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7 Aussie Women Of Colour To Add To Your #IWD2020 Playlist

International Women's Day is for all women.

With International Women’s Day (#IWD2020) right around the corner, we thought we’d throw the spotlight on some incredible, Aussie musicians that are slaying the game right now.

This International Women’s Week, check out our podcast It’s Been A Big Day For…

If you’re looking for new music, don’t worry we’ve got you. Here are some of our faves:

Tkay Maidza

#IWD2020 icon #1: Tkay Maidza

Over the past 6 years, Tkay Maidza has been consistently dropping bops. From her hard-hitting banger of a debut, ‘U-Huh’, to the tropical aura she created with ‘Switch Lanes’, Tkay has been flexing her sonic diversity more than any other Aussie rapper. Since then, she’s dropped an album, a handful of EPs which nab international collaborators like Killer Mike (Run The Jewels) and JPEGMAFIA. Plus, did we mention her depop is iconic? We have no choice but to stan.

Miss Blanks

#IWD2020 icon #2: Miss Blanks

Coming straight outta Brisbane, Ms Blanks has been empowering the trans-POC-community with every single she drops. Her music is politically charged and aims to shed light on the gender and racial inequality that she faces. While she hasn’t dropped an album yet, she’s released an EP and quite a few singles and spoiler alert, they’re all bangers.

Jessica Mauboy

#IWD2020 icon #3: Jessica Mauboy

There is no-one quite like Jessica Mauboy in our music industry. She’s been chugging along for over a decade now, consistently growing with each and every release. Her latest album, Hilda, hit number one on the ARIA charts last year and offers some of the most intimate and personal songs she’s ever written. Not to mention, she’s been in movies and starred as the lead in her own tv show. Honestly, your fave could never.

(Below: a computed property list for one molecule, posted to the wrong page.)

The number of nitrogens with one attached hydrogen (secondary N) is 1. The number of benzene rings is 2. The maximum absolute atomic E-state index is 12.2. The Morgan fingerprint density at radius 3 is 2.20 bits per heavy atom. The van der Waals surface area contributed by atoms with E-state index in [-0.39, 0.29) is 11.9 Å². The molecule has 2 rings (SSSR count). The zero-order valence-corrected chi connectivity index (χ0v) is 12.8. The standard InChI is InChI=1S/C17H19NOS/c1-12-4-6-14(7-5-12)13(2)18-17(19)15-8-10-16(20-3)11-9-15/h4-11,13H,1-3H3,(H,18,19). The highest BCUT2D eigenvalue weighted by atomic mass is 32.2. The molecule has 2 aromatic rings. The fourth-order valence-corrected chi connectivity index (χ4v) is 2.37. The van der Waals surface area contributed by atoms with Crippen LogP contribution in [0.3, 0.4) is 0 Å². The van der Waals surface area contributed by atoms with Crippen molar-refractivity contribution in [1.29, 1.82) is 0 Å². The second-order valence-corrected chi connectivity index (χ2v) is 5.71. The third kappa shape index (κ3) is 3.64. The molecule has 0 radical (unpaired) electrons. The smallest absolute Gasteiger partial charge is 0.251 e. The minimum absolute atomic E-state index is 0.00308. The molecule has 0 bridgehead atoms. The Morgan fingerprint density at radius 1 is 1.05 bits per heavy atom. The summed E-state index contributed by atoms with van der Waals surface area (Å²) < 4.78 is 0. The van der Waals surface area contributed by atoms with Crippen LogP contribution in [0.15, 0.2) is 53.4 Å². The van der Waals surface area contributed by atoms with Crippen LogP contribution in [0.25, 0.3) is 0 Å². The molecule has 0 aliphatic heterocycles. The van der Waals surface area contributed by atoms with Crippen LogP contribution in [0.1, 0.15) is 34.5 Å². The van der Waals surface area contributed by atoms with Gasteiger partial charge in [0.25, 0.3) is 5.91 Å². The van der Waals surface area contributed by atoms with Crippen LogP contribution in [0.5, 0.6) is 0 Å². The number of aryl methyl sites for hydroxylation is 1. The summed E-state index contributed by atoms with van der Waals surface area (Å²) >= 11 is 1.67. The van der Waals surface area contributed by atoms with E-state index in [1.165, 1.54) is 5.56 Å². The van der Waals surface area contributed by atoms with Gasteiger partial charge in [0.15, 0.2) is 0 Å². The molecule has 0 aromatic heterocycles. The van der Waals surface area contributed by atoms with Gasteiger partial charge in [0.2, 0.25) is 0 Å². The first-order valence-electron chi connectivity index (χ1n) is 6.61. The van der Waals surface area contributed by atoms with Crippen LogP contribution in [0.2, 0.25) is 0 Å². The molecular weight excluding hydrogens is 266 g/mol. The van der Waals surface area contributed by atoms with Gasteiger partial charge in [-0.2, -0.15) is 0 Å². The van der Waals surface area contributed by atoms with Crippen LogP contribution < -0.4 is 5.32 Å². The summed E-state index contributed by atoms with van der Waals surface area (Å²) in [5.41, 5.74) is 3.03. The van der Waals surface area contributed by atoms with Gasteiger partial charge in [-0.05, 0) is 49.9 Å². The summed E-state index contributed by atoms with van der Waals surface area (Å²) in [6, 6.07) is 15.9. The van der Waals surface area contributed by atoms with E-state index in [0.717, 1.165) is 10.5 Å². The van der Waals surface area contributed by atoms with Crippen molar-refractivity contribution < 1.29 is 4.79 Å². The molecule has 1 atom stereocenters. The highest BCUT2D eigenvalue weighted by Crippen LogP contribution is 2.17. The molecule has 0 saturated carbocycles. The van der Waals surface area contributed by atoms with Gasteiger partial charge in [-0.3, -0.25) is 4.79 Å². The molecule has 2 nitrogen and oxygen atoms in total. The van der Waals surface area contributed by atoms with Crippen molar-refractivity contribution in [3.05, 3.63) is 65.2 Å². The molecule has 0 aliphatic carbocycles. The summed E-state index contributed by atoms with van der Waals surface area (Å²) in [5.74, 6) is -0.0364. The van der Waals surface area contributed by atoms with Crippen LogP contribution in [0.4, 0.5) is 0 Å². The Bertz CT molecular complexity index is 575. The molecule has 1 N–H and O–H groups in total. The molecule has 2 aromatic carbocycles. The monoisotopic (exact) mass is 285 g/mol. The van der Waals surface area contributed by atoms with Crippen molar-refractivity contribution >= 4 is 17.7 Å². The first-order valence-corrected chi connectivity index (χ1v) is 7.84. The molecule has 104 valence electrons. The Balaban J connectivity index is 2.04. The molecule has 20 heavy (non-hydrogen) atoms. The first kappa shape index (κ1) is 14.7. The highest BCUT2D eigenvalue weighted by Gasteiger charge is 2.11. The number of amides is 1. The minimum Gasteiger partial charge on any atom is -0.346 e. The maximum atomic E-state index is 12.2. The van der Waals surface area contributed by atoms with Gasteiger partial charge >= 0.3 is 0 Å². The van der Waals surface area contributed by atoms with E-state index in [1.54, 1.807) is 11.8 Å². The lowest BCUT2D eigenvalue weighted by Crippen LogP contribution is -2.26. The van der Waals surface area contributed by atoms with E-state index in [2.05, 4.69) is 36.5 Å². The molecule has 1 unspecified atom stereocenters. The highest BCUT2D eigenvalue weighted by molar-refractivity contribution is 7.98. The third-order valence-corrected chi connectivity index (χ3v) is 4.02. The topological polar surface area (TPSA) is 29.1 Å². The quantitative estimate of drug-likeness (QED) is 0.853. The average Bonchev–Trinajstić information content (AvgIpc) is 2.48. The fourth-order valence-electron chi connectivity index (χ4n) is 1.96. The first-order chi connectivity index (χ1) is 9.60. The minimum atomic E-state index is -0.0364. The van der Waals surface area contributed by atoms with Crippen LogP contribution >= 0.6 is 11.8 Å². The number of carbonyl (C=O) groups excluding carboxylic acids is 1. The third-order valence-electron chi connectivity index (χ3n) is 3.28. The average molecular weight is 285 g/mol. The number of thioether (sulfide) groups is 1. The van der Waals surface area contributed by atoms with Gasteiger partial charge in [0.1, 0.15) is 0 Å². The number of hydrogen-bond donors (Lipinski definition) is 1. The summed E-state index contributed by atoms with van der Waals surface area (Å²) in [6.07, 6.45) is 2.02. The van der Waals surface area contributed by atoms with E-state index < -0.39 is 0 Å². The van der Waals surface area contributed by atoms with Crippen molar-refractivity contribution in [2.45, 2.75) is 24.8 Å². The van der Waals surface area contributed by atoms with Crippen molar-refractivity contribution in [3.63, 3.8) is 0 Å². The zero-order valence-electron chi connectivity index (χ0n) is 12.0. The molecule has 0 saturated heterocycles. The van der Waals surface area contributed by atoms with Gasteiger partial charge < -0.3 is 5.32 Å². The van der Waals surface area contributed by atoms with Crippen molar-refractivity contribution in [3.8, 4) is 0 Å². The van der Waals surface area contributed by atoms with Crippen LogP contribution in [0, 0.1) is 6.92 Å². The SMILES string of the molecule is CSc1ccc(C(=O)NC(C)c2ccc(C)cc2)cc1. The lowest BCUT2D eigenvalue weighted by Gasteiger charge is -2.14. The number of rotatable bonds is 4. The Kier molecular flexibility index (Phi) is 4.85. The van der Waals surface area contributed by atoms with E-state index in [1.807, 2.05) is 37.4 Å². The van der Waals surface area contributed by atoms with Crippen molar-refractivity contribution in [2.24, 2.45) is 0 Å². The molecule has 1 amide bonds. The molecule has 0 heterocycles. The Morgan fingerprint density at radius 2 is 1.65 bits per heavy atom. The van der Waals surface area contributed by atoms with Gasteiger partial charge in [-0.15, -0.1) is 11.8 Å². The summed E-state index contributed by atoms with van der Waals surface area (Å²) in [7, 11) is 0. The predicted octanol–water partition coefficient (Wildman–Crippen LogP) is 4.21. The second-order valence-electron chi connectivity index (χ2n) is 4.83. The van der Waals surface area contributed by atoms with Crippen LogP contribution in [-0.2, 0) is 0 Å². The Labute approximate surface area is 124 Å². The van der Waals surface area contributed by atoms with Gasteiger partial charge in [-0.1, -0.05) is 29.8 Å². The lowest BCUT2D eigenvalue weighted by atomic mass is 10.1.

Thelma Plum

#IWD2020 icon #4: Thelma Plum

She may be a 90’s kid, but she’s been making bops for quite a while now. Kicking off her career in 2012, this icon has had a few EPs under her belt but last year released her incredibly polished debut album. When talking about her lead single, ‘Better In Blak’, Thelma discusses how she was inspired from all the racially-charged abuse she received. We love a queen who can turn negativity into incredible art. Thelma is of Gamilaraay decent (Delungra).

Ecca Vandal

#IWD2020 icon #5: Ecca Vandal

Ecca Vandal was born in South Africa to Sri Lankan refugees. Since then she has been moved to Melbourne and been making music unmatched by any other artist. With such a powerful voice, her vocals shine through even the heaviest of instrumentation. She’s also been featured on Alice Ivy and Hiltop Hoods tracks. Love that for her!

Princi

#IWD2020 icon #6: Princi

The music of Princi almost sounds like the love-child of PC music, Charli XCX and the Aussie music scene. There really isn’t anything like it, and it’s incredible, to say the least. Last year, she also launched her own club night called ‘CLUB PRINCI’ which aimed to spotlight queer artists and create a safe space for all. An icon.

OKENYO

#IWD2020 icon #7: OKENYO

Gosh, what can’t OKENYO do? When this NIDA graduate isn’t hosting Play School, she’s making music. She hasn’t released much, but what she has released has been incredible. Given it’s International Women’s Week, why don’t you add the critically-acclaimed ‘Woman’s World’ to your playlists!

If you’re looking for more queer artists to add to your playlists, don’t worry we’ve also got you covered for that!

Always be in the loop with our snackable podcast breaking the biggest story of the day. Subscribe to It’s Been A Big Day For… on your favourite podcast app.